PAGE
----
Elgar original reference
Edited by Oluremi B. Ayoko, Neal M. Ashkanasy and Karen A. Jehn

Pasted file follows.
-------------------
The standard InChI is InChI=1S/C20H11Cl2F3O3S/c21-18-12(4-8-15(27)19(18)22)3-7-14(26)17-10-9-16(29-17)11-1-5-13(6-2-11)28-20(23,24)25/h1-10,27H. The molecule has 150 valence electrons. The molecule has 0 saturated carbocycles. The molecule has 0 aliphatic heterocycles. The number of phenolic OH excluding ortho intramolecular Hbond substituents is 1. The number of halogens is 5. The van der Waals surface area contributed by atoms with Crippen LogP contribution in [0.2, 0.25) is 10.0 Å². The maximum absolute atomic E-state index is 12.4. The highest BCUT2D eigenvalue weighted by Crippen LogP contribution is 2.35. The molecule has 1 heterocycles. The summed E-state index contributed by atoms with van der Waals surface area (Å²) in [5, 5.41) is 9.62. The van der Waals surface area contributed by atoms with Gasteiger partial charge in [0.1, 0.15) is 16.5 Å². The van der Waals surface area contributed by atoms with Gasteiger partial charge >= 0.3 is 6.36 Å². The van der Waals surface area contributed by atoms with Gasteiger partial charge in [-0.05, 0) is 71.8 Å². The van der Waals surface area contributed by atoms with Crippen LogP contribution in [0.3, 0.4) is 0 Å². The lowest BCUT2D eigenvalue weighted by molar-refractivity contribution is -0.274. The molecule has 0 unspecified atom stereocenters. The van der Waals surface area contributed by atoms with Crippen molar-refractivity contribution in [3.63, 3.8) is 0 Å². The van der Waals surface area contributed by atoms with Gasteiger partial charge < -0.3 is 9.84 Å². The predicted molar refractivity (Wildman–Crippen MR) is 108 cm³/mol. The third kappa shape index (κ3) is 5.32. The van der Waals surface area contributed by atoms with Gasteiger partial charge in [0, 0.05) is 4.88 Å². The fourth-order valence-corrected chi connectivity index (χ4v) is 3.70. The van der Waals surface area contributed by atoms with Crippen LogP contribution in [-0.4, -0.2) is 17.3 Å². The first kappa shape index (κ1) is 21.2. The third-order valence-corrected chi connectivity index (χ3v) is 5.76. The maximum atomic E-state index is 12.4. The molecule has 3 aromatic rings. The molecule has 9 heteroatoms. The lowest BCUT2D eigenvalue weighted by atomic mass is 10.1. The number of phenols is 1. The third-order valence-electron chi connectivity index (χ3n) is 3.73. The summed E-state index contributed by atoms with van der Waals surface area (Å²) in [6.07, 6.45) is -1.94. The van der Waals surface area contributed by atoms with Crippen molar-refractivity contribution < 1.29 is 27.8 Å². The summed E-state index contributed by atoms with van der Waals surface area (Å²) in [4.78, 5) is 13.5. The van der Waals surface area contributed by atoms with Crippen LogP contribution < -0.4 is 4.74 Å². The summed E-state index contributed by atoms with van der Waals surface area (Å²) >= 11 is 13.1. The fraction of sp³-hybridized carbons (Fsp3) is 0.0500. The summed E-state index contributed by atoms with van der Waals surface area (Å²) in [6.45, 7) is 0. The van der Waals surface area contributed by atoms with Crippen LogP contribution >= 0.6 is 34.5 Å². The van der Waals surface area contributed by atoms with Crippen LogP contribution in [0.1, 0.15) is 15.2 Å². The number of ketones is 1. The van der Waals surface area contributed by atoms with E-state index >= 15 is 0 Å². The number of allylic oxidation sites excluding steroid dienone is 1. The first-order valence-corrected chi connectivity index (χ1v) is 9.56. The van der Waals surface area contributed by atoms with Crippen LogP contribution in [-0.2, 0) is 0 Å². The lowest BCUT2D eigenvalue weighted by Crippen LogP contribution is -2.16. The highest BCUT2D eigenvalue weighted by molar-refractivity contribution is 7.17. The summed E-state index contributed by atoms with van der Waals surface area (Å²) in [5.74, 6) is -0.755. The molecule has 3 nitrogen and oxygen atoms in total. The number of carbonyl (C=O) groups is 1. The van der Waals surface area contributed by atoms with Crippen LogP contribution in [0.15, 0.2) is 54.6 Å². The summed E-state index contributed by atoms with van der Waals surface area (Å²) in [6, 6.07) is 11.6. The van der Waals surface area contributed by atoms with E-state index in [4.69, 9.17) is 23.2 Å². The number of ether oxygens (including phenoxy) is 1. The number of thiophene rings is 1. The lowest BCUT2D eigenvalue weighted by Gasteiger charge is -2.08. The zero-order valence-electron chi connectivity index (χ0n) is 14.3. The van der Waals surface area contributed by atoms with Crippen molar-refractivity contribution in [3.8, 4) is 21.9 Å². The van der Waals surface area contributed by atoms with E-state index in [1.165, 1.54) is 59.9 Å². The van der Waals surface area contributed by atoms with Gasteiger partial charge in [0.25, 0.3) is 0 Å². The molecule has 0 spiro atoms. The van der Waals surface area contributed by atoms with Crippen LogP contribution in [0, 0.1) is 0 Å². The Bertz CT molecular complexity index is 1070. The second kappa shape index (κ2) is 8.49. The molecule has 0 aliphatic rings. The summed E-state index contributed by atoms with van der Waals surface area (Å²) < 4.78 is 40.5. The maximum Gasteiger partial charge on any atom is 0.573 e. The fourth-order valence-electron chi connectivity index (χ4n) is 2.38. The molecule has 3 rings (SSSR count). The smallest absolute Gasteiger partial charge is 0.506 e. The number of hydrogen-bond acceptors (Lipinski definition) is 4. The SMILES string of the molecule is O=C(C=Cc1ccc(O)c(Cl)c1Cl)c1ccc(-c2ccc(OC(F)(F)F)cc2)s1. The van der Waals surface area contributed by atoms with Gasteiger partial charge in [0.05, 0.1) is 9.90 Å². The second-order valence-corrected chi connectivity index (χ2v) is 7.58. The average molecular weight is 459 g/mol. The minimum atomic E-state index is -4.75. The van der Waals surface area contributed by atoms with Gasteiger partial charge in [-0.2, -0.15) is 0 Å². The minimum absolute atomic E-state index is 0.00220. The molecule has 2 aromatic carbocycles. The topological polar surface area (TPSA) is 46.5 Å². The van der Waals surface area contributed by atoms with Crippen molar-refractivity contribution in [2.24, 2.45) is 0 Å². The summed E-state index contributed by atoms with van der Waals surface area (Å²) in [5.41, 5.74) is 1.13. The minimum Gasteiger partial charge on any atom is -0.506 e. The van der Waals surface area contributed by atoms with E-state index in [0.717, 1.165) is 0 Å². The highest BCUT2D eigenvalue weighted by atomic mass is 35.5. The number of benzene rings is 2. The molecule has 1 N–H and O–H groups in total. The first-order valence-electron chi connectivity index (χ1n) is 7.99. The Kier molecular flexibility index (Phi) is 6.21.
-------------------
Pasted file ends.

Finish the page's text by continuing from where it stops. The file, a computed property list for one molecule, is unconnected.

When individuals interact with each other, we can expect some form of conflict. Consequently, conflict is an inevitable part of life in organizations, which are characterized by interdependency and collaboration (Pfeffer, 1997). It is also widely acknowledged that workplace conflict is a double-edged sword that can elicit both productive and destructive outcomes for the individual, team, and organization (Deutsch, 1969; De Dreu and Weingart, 2003; De Wit et al., 2012; DeChurch et al., 2013). This recognition has brought a surge in scholars’ and practitioners’ interest in conflict. Scholars have been preoccupied in particular with how to stimulate productive conflict for increased innovation and creativity (De Dreu, 2006) and at the same time to minimize the destructive aspect of conflict. Moreover, because it is so ubiquitous, conflict is also inherently a multidisciplinary construct. Thus, apart from the field of organizational behavior (OB), conflict is researched across disciplines such as social psychology, economics, politics, environmental studies, social sciences, law, diplomatic history, international relations and business (Bercovitch et al., 2009). In the OB discipline, research into conflict may be dated back to the influential work of Deutsch (1969, 1973), Rahim (1983), Thomas (1976) and Jehn (1995). Since then, there has been a steady growth in conflict research. This saw the birth of the International Association for Conflict Management (IACM), which was established to encourage scholars and practitioners to develop and disseminate theory, research and experience that is useful for understanding and improving conflict management in family, organizational, societal and international settings.